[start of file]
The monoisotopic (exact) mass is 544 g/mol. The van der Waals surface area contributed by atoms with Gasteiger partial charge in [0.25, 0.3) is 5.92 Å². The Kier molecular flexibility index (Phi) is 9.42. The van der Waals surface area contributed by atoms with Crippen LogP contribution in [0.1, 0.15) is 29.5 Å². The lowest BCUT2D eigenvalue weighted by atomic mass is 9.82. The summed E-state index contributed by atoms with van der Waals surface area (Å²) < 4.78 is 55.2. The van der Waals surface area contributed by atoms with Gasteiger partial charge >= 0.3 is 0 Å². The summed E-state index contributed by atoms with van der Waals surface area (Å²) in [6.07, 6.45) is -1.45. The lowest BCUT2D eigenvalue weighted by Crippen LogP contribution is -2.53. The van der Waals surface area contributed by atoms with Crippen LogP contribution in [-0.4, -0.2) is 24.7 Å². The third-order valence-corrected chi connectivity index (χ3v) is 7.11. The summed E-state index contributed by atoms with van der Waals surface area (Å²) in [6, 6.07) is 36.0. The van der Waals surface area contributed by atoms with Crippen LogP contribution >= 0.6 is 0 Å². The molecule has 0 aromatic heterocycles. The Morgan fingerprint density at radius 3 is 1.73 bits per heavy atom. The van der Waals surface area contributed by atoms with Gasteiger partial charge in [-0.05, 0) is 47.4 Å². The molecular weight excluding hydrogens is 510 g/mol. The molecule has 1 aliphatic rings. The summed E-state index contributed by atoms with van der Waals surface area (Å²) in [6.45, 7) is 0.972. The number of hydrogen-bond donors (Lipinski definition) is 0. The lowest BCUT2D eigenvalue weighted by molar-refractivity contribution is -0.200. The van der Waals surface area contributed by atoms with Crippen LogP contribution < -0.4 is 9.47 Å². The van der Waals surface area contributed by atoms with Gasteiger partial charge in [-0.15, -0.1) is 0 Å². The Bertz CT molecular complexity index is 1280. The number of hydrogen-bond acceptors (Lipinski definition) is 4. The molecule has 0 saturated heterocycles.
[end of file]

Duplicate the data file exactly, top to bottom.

The monoisotopic (exact) mass is 544 g/mol. The van der Waals surface area contributed by atoms with Gasteiger partial charge in [0.25, 0.3) is 5.92 Å². The Kier molecular flexibility index (Phi) is 9.42. The van der Waals surface area contributed by atoms with Crippen LogP contribution in [0.1, 0.15) is 29.5 Å². The lowest BCUT2D eigenvalue weighted by atomic mass is 9.82. The summed E-state index contributed by atoms with van der Waals surface area (Å²) < 4.78 is 55.2. The van der Waals surface area contributed by atoms with Gasteiger partial charge >= 0.3 is 0 Å². The summed E-state index contributed by atoms with van der Waals surface area (Å²) in [6.07, 6.45) is -1.45. The lowest BCUT2D eigenvalue weighted by Crippen LogP contribution is -2.53. The van der Waals surface area contributed by atoms with Crippen LogP contribution in [-0.4, -0.2) is 24.7 Å². The third-order valence-corrected chi connectivity index (χ3v) is 7.11. The summed E-state index contributed by atoms with van der Waals surface area (Å²) in [6, 6.07) is 36.0. The van der Waals surface area contributed by atoms with Crippen LogP contribution >= 0.6 is 0 Å². The molecule has 0 aromatic heterocycles. The Morgan fingerprint density at radius 3 is 1.73 bits per heavy atom. The van der Waals surface area contributed by atoms with Gasteiger partial charge in [-0.05, 0) is 47.4 Å². The molecular weight excluding hydrogens is 510 g/mol. The molecule has 1 aliphatic rings. The summed E-state index contributed by atoms with van der Waals surface area (Å²) in [6.45, 7) is 0.972. The number of hydrogen-bond donors (Lipinski definition) is 0. The lowest BCUT2D eigenvalue weighted by molar-refractivity contribution is -0.200. The van der Waals surface area contributed by atoms with Crippen LogP contribution < -0.4 is 9.47 Å². The van der Waals surface area contributed by atoms with Gasteiger partial charge in [-0.15, -0.1) is 0 Å². The Bertz CT molecular complexity index is 1280. The number of hydrogen-bond acceptors (Lipinski definition) is 4. The molecule has 0 saturated heterocycles.